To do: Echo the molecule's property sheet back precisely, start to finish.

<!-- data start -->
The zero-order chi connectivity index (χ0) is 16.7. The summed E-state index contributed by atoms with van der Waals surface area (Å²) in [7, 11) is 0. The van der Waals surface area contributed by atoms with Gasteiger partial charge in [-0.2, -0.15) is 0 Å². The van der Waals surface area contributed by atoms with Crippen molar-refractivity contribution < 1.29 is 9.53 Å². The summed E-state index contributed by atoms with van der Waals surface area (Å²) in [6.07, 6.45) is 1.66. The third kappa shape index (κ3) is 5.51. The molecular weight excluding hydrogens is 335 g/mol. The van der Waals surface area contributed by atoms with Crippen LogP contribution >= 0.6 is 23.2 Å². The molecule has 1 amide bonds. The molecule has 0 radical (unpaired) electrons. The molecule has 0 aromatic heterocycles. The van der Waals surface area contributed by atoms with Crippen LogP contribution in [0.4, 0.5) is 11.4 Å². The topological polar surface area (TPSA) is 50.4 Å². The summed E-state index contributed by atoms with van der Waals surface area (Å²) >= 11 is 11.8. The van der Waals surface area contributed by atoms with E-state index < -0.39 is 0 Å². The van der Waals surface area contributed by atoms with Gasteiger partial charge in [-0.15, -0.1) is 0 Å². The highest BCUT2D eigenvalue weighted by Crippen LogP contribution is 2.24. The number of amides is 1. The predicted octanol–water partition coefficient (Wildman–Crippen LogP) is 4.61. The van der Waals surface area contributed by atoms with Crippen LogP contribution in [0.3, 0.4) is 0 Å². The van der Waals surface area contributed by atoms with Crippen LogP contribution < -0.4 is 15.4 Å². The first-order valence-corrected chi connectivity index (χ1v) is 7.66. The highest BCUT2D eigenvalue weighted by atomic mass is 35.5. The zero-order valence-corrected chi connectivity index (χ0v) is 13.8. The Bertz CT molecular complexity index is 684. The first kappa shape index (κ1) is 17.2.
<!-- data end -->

The zero-order chi connectivity index (χ0) is 16.7. The summed E-state index contributed by atoms with van der Waals surface area (Å²) in [7, 11) is 0. The van der Waals surface area contributed by atoms with Gasteiger partial charge in [-0.2, -0.15) is 0 Å². The van der Waals surface area contributed by atoms with Crippen molar-refractivity contribution < 1.29 is 9.53 Å². The summed E-state index contributed by atoms with van der Waals surface area (Å²) in [6.07, 6.45) is 1.66. The third kappa shape index (κ3) is 5.51. The molecular weight excluding hydrogens is 335 g/mol. The van der Waals surface area contributed by atoms with Crippen LogP contribution >= 0.6 is 23.2 Å². The molecule has 1 amide bonds. The molecule has 0 radical (unpaired) electrons. The molecule has 0 aromatic heterocycles. The van der Waals surface area contributed by atoms with Crippen LogP contribution in [0.4, 0.5) is 11.4 Å². The topological polar surface area (TPSA) is 50.4 Å². The summed E-state index contributed by atoms with van der Waals surface area (Å²) >= 11 is 11.8. The van der Waals surface area contributed by atoms with E-state index < -0.39 is 0 Å². The van der Waals surface area contributed by atoms with Gasteiger partial charge in [-0.15, -0.1) is 0 Å². The highest BCUT2D eigenvalue weighted by Crippen LogP contribution is 2.24. The number of amides is 1. The predicted octanol–water partition coefficient (Wildman–Crippen LogP) is 4.61. The van der Waals surface area contributed by atoms with Crippen LogP contribution in [0.3, 0.4) is 0 Å². The van der Waals surface area contributed by atoms with Crippen LogP contribution < -0.4 is 15.4 Å². The first-order valence-corrected chi connectivity index (χ1v) is 7.66. The highest BCUT2D eigenvalue weighted by atomic mass is 35.5. The zero-order valence-corrected chi connectivity index (χ0v) is 13.8. The Bertz CT molecular complexity index is 684. The first kappa shape index (κ1) is 17.2.